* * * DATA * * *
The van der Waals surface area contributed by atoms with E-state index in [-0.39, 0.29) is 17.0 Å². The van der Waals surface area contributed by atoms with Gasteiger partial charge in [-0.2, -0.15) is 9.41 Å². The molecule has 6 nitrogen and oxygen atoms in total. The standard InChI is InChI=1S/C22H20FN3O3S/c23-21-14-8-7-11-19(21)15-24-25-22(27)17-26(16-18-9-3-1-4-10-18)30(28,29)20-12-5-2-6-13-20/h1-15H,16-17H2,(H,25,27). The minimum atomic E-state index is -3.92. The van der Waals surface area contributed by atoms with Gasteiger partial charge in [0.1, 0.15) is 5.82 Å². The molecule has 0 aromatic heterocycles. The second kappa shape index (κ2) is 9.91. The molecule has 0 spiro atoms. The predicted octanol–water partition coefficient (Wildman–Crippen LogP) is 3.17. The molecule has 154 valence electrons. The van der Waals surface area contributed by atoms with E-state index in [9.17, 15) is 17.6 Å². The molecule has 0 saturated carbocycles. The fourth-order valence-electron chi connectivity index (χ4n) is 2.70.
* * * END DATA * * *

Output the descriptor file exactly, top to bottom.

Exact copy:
The van der Waals surface area contributed by atoms with E-state index in [-0.39, 0.29) is 17.0 Å². The van der Waals surface area contributed by atoms with Gasteiger partial charge in [-0.2, -0.15) is 9.41 Å². The molecule has 6 nitrogen and oxygen atoms in total. The standard InChI is InChI=1S/C22H20FN3O3S/c23-21-14-8-7-11-19(21)15-24-25-22(27)17-26(16-18-9-3-1-4-10-18)30(28,29)20-12-5-2-6-13-20/h1-15H,16-17H2,(H,25,27). The minimum atomic E-state index is -3.92. The van der Waals surface area contributed by atoms with Gasteiger partial charge in [0.1, 0.15) is 5.82 Å². The molecule has 0 aromatic heterocycles. The second kappa shape index (κ2) is 9.91. The molecule has 0 spiro atoms. The predicted octanol–water partition coefficient (Wildman–Crippen LogP) is 3.17. The molecule has 154 valence electrons. The van der Waals surface area contributed by atoms with E-state index in [9.17, 15) is 17.6 Å². The molecule has 0 saturated carbocycles. The fourth-order valence-electron chi connectivity index (χ4n) is 2.70.